I'm currently running The Great Pendragon Campaign for one of my tabletop RPG groups (which you can listen to here, if you're so inclined as to listen to RPG actual-plays). For those of you not in the know, this is an epic campaign for the King Arthur Pendragon game that takes players from the rule of Uther all the way through to the death of Arthur.
Part of the conceit of the game's framework is that as you move through the Arthurian saga, you move through the history of the Middle Ages. When you start out, technology and social mores are equivalent to the time of William the Conqueror; by the end, everyone's running around in Gothic armor and there's chivalry and chaste amor and all that stuff.
The campaign is divided up into Phases, and with the advent of a new Phase generally comes a shift in technology and fashion. The Great Pendragon Campaign features little vignettes at the beginning of each chapter showing a typical knight, squire, and lady of the Phase. As this venture represents a significant investment of time on my part, I decided to do the thing properly and take that vignette idea and turn it into little three-dimensional dioramas.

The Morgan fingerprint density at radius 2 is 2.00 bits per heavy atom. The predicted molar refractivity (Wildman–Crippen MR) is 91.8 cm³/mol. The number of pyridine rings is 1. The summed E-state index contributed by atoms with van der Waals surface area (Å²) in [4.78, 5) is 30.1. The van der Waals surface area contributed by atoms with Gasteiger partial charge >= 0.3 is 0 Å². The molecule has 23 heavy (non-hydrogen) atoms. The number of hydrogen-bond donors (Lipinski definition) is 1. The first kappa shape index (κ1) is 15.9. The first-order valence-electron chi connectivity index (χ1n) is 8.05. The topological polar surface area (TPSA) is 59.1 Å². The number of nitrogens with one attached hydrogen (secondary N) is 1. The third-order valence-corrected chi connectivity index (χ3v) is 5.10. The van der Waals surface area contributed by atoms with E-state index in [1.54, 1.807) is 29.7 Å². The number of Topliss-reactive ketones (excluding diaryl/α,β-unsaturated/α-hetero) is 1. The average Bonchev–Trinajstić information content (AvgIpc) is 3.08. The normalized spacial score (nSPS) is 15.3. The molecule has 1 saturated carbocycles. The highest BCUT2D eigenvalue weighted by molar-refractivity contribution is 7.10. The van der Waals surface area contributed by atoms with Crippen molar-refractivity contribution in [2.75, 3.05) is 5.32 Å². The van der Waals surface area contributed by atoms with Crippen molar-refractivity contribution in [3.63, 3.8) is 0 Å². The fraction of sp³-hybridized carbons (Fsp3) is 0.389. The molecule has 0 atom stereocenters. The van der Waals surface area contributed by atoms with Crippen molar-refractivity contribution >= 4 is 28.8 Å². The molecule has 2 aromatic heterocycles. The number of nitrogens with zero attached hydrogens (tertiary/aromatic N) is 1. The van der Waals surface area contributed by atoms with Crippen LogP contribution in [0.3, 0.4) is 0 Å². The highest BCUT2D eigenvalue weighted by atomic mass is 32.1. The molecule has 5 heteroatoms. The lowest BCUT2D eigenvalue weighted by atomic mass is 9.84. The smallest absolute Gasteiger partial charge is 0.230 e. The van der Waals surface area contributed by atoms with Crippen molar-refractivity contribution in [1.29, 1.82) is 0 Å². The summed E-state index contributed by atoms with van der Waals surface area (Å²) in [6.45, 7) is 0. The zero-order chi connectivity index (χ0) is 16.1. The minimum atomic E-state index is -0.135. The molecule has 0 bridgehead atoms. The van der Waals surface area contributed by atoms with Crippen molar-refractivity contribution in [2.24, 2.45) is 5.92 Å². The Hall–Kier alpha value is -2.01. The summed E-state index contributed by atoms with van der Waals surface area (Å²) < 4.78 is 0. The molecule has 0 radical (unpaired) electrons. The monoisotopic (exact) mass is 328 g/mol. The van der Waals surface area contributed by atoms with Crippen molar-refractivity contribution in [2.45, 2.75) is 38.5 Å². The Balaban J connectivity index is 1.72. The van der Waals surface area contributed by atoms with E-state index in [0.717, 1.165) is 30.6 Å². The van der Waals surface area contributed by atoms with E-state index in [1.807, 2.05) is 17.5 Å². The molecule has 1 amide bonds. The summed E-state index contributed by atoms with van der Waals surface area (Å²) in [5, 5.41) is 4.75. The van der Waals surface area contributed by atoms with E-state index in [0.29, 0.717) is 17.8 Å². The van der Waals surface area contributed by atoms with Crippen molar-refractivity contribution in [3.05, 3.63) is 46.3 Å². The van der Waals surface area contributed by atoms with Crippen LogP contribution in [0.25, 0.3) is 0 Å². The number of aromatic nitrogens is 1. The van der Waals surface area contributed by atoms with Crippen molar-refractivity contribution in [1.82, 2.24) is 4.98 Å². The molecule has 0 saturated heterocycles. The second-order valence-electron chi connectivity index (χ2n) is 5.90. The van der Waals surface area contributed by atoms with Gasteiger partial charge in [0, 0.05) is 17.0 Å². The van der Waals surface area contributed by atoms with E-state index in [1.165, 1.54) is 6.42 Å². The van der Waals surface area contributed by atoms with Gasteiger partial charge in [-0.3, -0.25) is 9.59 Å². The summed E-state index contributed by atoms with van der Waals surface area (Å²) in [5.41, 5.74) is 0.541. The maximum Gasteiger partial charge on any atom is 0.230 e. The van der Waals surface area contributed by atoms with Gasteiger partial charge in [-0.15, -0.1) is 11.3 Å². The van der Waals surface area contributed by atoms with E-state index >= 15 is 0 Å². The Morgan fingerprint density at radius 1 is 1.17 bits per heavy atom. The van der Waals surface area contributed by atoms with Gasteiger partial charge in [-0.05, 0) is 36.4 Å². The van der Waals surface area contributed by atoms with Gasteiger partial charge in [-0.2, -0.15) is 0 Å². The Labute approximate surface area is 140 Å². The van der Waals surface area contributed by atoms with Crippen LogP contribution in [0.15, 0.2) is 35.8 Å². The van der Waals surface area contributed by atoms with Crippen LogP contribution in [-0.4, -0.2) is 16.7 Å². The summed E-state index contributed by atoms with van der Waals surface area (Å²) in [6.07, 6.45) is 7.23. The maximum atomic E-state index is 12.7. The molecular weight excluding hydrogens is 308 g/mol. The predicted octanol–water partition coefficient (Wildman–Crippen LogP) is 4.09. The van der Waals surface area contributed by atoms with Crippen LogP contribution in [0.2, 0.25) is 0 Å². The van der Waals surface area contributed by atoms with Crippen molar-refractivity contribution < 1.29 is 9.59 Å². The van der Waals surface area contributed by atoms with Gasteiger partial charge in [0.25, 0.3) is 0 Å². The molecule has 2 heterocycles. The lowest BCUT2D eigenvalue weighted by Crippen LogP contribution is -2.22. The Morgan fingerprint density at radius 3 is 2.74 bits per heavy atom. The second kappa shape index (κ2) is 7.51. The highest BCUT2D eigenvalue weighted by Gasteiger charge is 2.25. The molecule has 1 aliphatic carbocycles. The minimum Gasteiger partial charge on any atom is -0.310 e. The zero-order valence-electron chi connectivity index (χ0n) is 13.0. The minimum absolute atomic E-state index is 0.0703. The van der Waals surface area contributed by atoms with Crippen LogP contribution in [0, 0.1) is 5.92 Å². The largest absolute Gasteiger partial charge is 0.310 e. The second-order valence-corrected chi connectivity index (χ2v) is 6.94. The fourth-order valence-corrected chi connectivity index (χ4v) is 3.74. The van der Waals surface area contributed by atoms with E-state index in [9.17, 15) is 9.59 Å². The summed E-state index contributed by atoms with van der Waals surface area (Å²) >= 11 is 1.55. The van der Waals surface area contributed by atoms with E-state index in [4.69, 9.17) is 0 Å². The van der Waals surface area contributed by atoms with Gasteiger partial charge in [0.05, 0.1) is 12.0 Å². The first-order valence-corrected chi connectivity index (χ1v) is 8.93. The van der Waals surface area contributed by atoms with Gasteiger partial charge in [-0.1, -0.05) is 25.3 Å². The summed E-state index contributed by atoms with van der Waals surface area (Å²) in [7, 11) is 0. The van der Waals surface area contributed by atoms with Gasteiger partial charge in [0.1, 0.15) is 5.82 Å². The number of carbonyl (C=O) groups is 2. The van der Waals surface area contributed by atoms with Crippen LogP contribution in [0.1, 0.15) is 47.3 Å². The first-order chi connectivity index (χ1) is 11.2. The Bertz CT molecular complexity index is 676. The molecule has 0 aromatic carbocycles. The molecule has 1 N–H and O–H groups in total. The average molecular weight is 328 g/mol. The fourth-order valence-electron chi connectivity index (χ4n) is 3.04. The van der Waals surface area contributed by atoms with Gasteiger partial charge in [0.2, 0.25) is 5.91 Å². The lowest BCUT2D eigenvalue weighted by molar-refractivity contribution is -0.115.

At present, I've so far made two dioramas: one for the Uther/Anarchy Phase, and one for the Boy King Phase. There are four more remaining to be made, and I'll post them on this blog as they come along.
First up, then, is the Uther/Anarchy diorama. These phases are not only evocative of the Norman period, but also feature some elements of the historical late-5th/early-6th century time that the phases nominally take place in, so I had fun researching Dark Age fabric dyes and colors. This is a time of pugnacious knights, Saxon invaders, and high social mobility.
Next up is the Boy King Phase. As the name implies, this is the period of King Arthur's appearance and subsequent consolidation of his rule, and this is when the Medieval gloss fully overtakes the Dark Age period. It reflects the time of Henry II in England and the appearance of concepts of chivalry and tournaments. Hand-painting those chekers was fun!